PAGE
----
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7 Effective Home Remedies To Treat Piles (Haemorrhoids)

Piles, also called haemorrhoids, are swellings that occur inside and around the anus. Piles are common among adults aged between 45 and 65.

Piles is a common health problem that occurs when the veins in the anus and rectum become swollen and inflamed. It can be caused due to various factors like family history, heavy lifting, constipation, food allergies, a low-fibre diet, obesity, pregnancy, lack of physical activity, and prolonged sitting or standing.

The most common symptoms of piles are blood clots around the anus, bleeding during the bowel movements, irritation near the anal region, etc.

Though piles aren't considered a serious problem and generally they disappear on their own, they can be painful. You can try these home remedies to ease the symptoms of piles.

Home Remedies To Treat Piles (Haemorrhoids)

1. Aloe vera

Aloe vera has anti-inflammatory and therapeutic properties which can help reduce irritation and soothe inflammation caused by haemorrhoids [1] .

  • Apply a little bit of aloe vera gel to your anus and slowly massage the area.

Note: It is best advised to use aloe vera gel extracted from aloe vera leaf.

2. Epsom Salt

Warm baths with Epsom salt can help soothe irritation and bring relief from haemorrhoids. It is because Epsom salt contains magnesium sulphate that helps reduce pain. According to Harvard Health, taking a warm bath for 20 minutes after every bowel movement is considered effective.

3. Coconut oil

Coconut oil has analgesic, anti-inflammatory and antibacterial properties that can help reduce swelling, inflammation, lower pain and discomfort caused by haemorrhoids [2] .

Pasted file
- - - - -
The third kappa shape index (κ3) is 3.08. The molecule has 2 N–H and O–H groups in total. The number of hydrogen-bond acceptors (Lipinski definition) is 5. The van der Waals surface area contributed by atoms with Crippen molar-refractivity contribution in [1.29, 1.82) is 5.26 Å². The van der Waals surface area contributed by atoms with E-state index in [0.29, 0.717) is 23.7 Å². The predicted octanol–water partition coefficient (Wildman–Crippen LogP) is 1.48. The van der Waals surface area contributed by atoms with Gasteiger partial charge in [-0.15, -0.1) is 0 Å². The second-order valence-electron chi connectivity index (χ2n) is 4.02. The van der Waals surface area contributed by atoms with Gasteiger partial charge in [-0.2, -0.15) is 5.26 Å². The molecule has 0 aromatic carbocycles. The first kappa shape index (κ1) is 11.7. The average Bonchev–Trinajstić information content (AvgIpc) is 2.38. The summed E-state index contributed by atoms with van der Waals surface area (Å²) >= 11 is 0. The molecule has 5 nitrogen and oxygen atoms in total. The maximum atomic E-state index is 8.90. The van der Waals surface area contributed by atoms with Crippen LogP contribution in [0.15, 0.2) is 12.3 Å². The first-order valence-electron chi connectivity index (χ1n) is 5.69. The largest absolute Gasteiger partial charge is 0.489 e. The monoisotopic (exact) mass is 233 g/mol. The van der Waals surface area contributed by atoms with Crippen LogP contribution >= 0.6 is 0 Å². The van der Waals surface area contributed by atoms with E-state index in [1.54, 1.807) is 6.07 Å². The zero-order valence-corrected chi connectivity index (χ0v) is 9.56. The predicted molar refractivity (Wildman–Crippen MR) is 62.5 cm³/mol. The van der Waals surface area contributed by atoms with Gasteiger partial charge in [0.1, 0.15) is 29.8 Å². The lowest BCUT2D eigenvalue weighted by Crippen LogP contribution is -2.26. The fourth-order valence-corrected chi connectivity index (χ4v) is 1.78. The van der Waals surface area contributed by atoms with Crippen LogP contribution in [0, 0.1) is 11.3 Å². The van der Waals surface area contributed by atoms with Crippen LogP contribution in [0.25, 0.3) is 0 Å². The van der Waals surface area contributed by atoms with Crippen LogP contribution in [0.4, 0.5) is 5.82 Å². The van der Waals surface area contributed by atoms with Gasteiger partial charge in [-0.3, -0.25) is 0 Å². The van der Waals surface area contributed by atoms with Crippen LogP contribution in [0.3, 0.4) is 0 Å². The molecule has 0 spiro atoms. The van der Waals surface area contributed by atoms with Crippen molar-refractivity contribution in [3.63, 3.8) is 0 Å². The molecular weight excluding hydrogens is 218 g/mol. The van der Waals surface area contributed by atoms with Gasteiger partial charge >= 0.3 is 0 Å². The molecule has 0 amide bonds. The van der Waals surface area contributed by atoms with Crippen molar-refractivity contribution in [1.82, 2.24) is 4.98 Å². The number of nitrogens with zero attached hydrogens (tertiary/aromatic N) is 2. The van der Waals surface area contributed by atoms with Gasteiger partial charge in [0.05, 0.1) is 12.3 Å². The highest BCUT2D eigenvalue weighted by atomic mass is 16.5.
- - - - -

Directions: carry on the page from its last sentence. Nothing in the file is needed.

• Apply organic, virgin coconut oil externally or consume it regularly by adding it into your diet.

4. Witch hazel

Witch hazel contains tannins and oils that lower inflammation and slows down bleeding associated with haemorrhoids. According to a study, witch hazel contains antioxidant and anti-inflammatory properties that can help reduce further bruising [3] .

  • Apply witch hazel directly to the piles.

5. Cold compress

For large, painful piles applying ice packs is an effective home remedy as it brings relief from pain and inflammation.

  • Wrap few ice cubes in a towel and apply it directly to the anus for 15 minutes. Wash it off.

6. Psyllium husk

Psyllium husk is a soluble fibre which can help treat and prevent piles, diarrhoea, and cholesterol, among others. The intake of psyllium husk helps soften the stool and makes it easier to pass [4] .

Note: Consult a doctor before consuming psyllium husk.

7. Tea tree oil

Tea tree oil contains strong anti-inflammatory properties which aid in reducing inflammation and swelling. A study has shown that the antiseptic properties of tea tree oil can help lower piles symptoms, especially when it's combined with witch hazel or aloe vera [5] .

  • Mix a few drops of tea tree oil with a teaspoon of aloe vera gel and apply it directly.
  • Leave it on for 10 minutes and wash it off.

Ways To Prevent Piles (Haemorrhoids)

  • Eat plenty of high-fibre foods
  • Drink eight glasses of water per day.
  • Avoid sitting for long periods.
  • Exercise regularly.
  • Wear loose-fitting cotton underwears and pants.
View Article References
  1. [1] Hashemi, S. A., Madani, S. A., & Abediankenari, S. (2015). The review on properties of Aloe vera in healing of cutaneous wounds.BioMed research international,2015.
  2. [2] Hashemi, S. A., Madani, S. A., & Abediankenari, S. (2015). The review on properties of Aloe vera in healing of cutaneous wounds.BioMed research international,2015.
  3. [3] Thring, T. S., Hili, P., & Naughton, D. P. (2011). Antioxidant and potential anti-inflammatory activity of extracts and formulations of white tea, rose, and witch hazel on primary human dermal fibroblast cells.Journal of inflammation (London, England),8(1), 27.
  4. [4] SPILLER, G. A., SHIPLEY, E. A., CHERNOFF, M. C., & COOPER, W. C. (1979). Bulk laxative efficacy of a psyllium seed hydrocolloid and of a mixture of cellulose and pectin.The Journal of Clinical Pharmacology,19(5‐6), 313-320.
  5. [5] Carson, C. F., Hammer, K. A., & Riley, T. V. (2006). Melaleuca alternifolia (Tea Tree) oil: a review of antimicrobial and other medicinal properties.Clinical microbiology reviews,19(1), 50–62.
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